“With the help of the Lord, I am learning patience,” explains Jim Brooks, one of the workers represented by Local 153, and a congregant of our church. “Since this is my first experience with union (contract) negotiations, I have a lot of uncertainties. But with patience, I learned to trust that God would guide me through this journey.”

Usually, when we hear talk of God “guiding me through this journey,” it’s in reference to individual faith, not a communal or collective faith effort. But the entire concept of collective bargaining rests on the reality that the work being done is not done simply for oneself, or even for one’s fellow workers. It is also undertaken for the benefit of the people who will come after you. And this has been reflected in the language of the strikers.

Don Powell is another worker represented by Local 153. He’s also leads the worship band of our congregation.

“I am not doing it for myself,” Don says. “I am retiring next month. (But) if we take a concessionary contract, that is what will be offered next time as well.”

Making prophets

What sort of church are we creating, not just for our current members, but our future members as well? Who is not yet a part of our congregation, but who one day might be? How can we serve them now?

I think many churches could use an infusion of this mentality. It would lead us to ask some excellent long-range questions. What sort of church are we creating, not just for our current members, but our future members as well? Who is not yet a part of our congregation, but who one day might be? How can we serve them now?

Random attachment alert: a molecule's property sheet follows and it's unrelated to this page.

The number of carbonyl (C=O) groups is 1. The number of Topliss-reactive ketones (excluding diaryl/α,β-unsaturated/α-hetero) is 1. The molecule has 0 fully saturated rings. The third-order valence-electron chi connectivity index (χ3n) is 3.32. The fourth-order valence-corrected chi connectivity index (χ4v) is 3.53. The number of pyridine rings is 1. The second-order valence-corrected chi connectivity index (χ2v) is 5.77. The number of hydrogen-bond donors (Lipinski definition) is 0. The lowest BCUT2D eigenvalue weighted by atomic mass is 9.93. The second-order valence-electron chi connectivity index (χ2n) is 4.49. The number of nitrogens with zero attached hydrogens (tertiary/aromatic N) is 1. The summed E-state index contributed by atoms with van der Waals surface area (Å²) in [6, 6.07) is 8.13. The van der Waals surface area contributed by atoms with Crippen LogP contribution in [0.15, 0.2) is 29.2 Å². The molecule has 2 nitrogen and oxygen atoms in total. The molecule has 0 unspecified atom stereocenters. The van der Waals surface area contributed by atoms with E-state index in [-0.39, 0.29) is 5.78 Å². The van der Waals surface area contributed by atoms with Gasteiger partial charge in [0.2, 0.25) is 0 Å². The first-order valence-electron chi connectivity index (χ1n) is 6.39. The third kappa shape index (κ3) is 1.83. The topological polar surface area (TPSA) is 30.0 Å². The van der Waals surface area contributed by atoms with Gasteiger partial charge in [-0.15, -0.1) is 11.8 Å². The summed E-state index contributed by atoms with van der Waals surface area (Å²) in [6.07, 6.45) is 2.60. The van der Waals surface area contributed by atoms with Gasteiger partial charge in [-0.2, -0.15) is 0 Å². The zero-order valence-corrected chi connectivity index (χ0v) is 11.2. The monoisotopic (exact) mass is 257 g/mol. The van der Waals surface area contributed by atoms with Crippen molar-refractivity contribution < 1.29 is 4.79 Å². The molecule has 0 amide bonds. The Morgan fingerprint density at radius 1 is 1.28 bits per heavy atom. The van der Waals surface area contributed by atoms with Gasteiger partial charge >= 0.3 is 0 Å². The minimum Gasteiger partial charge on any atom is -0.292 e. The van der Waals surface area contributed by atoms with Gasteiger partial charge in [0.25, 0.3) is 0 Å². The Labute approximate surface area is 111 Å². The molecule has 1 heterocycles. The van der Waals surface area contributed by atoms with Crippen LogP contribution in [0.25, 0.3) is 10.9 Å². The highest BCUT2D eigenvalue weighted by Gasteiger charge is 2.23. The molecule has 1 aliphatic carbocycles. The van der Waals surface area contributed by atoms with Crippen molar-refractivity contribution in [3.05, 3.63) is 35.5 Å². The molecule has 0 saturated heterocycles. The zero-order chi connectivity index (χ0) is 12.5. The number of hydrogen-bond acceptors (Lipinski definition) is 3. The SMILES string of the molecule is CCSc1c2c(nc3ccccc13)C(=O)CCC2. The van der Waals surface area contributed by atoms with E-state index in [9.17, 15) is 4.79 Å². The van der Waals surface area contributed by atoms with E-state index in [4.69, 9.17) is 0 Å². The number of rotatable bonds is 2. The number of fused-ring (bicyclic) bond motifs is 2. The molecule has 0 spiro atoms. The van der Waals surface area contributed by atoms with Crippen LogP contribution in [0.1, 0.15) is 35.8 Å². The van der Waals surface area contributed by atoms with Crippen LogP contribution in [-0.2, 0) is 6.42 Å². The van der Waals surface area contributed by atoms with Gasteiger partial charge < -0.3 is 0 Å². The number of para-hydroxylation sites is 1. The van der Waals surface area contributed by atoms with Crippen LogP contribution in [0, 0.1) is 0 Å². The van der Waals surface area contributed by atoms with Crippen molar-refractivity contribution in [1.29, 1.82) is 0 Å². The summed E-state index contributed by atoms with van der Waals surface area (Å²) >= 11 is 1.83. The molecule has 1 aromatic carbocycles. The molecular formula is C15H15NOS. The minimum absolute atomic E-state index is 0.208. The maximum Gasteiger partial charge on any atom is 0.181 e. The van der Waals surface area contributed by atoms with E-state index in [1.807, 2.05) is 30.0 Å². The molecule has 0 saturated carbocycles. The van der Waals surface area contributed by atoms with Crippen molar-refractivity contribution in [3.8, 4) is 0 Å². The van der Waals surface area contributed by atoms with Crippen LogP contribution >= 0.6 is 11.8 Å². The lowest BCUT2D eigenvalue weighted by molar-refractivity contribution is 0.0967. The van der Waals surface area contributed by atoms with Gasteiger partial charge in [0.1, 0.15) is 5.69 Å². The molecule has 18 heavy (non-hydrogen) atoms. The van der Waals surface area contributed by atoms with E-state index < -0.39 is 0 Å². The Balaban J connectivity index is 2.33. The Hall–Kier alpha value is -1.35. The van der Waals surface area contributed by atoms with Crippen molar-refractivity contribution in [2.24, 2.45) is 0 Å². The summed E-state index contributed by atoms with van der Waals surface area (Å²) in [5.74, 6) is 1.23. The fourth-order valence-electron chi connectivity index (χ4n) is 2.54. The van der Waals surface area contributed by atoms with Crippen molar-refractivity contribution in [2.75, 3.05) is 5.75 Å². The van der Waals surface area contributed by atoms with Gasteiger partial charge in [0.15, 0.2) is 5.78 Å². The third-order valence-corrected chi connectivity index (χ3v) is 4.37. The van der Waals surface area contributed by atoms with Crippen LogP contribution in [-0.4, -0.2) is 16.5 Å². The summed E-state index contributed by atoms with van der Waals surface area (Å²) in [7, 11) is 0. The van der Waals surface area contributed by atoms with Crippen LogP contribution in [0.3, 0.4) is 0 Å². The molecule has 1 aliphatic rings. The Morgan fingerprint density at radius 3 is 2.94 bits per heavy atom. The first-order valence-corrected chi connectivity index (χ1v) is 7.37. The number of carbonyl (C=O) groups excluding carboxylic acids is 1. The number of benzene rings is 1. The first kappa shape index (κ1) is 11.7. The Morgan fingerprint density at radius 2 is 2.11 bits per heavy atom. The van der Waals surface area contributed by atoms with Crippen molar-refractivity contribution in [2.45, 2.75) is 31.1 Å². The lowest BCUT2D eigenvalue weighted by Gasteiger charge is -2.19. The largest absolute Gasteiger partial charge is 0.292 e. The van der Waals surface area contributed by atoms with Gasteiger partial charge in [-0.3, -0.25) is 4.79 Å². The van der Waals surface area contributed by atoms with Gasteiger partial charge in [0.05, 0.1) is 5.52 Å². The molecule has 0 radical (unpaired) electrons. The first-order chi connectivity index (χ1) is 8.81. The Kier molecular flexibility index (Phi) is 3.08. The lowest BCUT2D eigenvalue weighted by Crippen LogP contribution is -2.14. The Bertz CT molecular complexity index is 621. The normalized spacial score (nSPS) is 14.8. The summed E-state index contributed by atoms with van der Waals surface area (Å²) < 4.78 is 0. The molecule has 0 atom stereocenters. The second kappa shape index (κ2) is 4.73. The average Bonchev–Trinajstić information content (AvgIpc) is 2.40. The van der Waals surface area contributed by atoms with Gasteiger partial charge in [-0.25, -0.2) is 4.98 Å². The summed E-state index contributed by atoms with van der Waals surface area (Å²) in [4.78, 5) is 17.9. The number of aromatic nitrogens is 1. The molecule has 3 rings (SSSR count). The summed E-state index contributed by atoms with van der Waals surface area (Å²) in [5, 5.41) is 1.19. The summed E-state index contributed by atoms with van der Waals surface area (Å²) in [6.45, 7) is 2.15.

When churches operate from a mentality of scarcity, care for the future can take a backseat to simply trying to survive the present. And that’s not a kingdom-building mentality.

My community deeply believes in its future. And it leads them to make sacrifices in the present. Local 153 went on strike for 12 days in 2015 over the latest contract offer being imposed on them by KapStone. As of this writing, there is still no end in sight to negotiations.

When speaking out on behalf of my congregants and their coworkers, I have often cited verses such as Malachi 3:5, which condemns “those who cheat the day laborers out of their wages.” Attempts by the powerful to shortchange laborers are nothing new. It was enough of a problem in ancient Israel to cause the Hebrew prophets to cry out against it.

Those prophets were likewise concerned for the future. They feared a future in which justice might be further twisted, either by unrighteous kings of Israel or Judah, or by wicked foreign empires like Babylon. The prophets did not simply think about the present they were living in—they cared for the future as well.

In this way, they aren’t so unlike my parishioners, my neighbors, and all those who have fought for the workers who power this town. They are voices crying out for economic security in an era that glorifies prosperity and glamorous wealth and doesn’t think twice about the value of honest work and community.

Their voices may sound strange in our time, but to my ears they echo the cries of Malachi or Jeremiah. And they couldn’t sound any sweeter to this Christian still striving to live out his own strange calling.